Articles by Alison Smale



Horrors and Fallen Heroes in St. Petersburg

In these turbulent times, when history is being created faster than it can be consumed, a visit to the Piskarovskoye Memorial Cemetery in this terrific, tormented city brings perspective.

Crooner Kobzon Knows Nothing if Not His Place

  • 29 April 02
  • NEW YORK TIMES SERVICE
He has the voice, the way with women and, according to the U.S. government, the mob connections.

The Simple Pleasures of the New Old Russia

For someone who has known Russia for 20 years, but who lived in the West in the 1990s, perhaps the most striking thing about Vladimir Putin's Moscow is how familiar it feels.

Russian Emigres Either Love America or Leave It

  • 02 September 00
  • NEW YORK TIMES SERVICE
NEW YORK Ч The Russians are not, as the old movie would have it, coming. Rather, many have gone. Some have just slammed the door on America Ч the country where, as one of them put it, his Russian friends have become ""slaves to the dollar"" Ч and have gone back home, to Moscow, to St. Petersburg and even to Kiev, Ukraine. And by voicing just what they feel, they have left in their wake a small but impassioned debate about how Russians really view the United States. It was a furor that journalists at The Russian Bazaar, a weekly newspaper based in Bensonhurst, Brooklyn, scarcely expected when they published an article in July titled ""Why They Are Leaving."" In the story, Valentin Labunsky, a 49-year-old journalist from Kiev who has been in the United States four years, wrote at great length about the complaints of three departing immigrants: a 24-year-old female student, a 30-year-old male journalist and a 50-year-old former school headmaster.

Pugachyova Plays to an Atlantic City Emigre Crowd

ATLANTIC CITY, New Jersey -- Some 12,000 Russian-Americans went home Saturday - to the Trump Taj Mahal casino. In the concert hall behind the gambling tables, there was only one temptress: Alla Pugachyova, the self-styled goddess of Russian pop, Moscow's Tina Turner with a hint of Edith Piaf, whose songs have given voice to the yearnings of millions. In Russia, she has sold 150 million to 200 million records. She was decorated by the last Soviet president, Mikhail Gorbachev, and, on her 50th birthday last April, by the first Russian president, Boris Yeltsin. In the gray Soviet era, Alla was a blaze of color and life. She has big hair (red on most photos, but on Saturday night a mass of teased and tousled blondish curls), a big voice, billowing concert costumes and a slightly outlandish mouth that can utter anything from an obscenity to a blessing.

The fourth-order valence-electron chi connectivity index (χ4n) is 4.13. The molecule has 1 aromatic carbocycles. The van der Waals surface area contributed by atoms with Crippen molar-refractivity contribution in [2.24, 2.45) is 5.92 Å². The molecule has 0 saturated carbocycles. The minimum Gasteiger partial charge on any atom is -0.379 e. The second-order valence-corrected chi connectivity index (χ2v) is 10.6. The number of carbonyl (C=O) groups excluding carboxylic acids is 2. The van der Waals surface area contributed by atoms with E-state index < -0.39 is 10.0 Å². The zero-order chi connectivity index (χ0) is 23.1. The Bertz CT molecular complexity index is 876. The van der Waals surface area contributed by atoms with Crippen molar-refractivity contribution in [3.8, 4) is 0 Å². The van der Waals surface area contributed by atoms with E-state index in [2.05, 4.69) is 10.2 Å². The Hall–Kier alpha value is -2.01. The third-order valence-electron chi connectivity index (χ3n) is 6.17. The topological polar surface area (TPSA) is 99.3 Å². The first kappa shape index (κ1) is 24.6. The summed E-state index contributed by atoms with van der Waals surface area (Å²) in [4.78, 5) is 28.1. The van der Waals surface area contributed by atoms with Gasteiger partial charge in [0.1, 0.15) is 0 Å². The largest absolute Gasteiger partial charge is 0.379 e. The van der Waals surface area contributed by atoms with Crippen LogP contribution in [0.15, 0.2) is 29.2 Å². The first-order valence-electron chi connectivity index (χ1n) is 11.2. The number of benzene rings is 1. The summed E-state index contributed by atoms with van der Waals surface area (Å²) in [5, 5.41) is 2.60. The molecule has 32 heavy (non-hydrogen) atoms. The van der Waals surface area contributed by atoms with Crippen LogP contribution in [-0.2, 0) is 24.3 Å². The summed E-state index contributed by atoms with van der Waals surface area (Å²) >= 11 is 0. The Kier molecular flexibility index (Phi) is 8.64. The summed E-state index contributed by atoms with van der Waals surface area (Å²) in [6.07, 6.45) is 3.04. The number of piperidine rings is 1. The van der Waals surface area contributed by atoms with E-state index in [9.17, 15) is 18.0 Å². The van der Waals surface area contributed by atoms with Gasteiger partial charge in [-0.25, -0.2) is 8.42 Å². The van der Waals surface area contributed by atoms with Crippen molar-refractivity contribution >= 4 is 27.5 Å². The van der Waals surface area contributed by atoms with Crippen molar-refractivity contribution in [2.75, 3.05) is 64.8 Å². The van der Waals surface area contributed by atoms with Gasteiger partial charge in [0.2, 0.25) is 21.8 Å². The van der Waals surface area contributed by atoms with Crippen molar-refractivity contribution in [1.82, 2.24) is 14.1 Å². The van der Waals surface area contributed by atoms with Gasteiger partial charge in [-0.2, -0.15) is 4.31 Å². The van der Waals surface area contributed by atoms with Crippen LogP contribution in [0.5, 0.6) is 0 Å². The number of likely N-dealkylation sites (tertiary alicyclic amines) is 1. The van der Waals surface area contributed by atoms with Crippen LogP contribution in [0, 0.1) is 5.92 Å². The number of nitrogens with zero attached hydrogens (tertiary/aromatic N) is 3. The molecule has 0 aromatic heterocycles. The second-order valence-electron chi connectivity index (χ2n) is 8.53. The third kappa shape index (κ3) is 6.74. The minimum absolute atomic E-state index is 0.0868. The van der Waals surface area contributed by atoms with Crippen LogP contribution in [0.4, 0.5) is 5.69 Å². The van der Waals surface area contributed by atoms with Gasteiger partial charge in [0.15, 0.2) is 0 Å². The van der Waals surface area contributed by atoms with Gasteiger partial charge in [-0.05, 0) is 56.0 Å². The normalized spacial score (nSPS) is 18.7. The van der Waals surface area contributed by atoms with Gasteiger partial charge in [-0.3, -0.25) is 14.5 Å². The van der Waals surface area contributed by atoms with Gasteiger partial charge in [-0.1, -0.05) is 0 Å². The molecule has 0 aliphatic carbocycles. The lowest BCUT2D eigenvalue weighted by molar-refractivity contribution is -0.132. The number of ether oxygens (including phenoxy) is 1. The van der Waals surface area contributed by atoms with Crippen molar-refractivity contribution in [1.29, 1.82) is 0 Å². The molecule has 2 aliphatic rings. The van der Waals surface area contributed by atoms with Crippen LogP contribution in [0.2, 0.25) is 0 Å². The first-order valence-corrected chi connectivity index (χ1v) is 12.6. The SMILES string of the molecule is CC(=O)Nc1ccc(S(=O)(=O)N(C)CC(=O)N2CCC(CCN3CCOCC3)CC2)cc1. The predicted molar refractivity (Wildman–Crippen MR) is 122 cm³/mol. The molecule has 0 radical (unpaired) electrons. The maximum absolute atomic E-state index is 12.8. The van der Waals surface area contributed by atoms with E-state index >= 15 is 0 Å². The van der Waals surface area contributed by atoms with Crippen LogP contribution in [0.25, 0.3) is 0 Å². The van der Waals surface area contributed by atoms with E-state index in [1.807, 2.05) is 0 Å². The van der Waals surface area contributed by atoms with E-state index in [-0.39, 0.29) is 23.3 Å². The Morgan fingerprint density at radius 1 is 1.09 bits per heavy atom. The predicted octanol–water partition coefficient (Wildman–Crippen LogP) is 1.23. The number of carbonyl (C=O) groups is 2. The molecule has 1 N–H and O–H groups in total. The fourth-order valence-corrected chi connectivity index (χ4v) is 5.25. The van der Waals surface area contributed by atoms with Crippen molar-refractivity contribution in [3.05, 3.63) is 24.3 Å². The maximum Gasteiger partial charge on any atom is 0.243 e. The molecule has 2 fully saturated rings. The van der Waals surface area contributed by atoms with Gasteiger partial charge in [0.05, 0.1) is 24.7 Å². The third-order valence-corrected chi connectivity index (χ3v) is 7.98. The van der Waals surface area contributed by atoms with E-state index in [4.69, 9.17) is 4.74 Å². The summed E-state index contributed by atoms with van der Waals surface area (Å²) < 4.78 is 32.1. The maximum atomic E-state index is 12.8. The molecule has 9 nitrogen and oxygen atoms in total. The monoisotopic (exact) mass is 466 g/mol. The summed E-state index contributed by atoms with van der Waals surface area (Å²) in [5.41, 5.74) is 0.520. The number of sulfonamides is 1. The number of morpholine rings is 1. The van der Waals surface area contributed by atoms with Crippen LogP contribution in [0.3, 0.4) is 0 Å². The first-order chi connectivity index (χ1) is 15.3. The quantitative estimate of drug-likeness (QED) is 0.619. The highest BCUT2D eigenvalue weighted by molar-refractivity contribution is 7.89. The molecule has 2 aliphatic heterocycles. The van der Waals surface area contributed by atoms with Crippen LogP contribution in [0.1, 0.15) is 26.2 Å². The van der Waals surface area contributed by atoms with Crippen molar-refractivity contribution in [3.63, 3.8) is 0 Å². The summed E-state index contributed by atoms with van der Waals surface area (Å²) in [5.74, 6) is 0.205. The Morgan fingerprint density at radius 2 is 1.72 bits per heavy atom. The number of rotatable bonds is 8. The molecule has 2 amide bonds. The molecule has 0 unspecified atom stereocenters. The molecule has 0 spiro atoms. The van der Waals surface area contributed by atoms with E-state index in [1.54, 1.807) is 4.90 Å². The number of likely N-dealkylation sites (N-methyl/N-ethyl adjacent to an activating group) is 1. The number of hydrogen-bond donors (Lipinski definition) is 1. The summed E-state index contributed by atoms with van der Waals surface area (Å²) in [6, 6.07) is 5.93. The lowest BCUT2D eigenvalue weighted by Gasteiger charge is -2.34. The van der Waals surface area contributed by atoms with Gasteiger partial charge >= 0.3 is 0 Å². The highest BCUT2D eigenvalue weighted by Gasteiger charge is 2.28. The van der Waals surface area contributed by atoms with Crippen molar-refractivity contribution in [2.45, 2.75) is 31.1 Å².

'Vampire' Dances Into Dullsville

Plavsic Taps Serb Frustration Over Corruption

Conventional Forces Guidelines Agreed On

Czech Premier Survives Close Confidence Vote

Twice-Stung UN Agency Gives Nuclear Inspectors New Powers

Serb Broadcast Struggle Sent to Court

Media Protest in Serbia Turns Violent

Trial Shows Vienna Elite's 'Cozy Connections'

In Ruins, Bulgaria Looks for Savior

Serb Leaders' Ouster Urged at Meeting

Austria Right Suffers Biggest Loss in 9 Years

Russia Misses Deadline For Compliance on CFE

Austria's Year-Old Government Falls

Refugees Flood Out Of Croatia Under Fire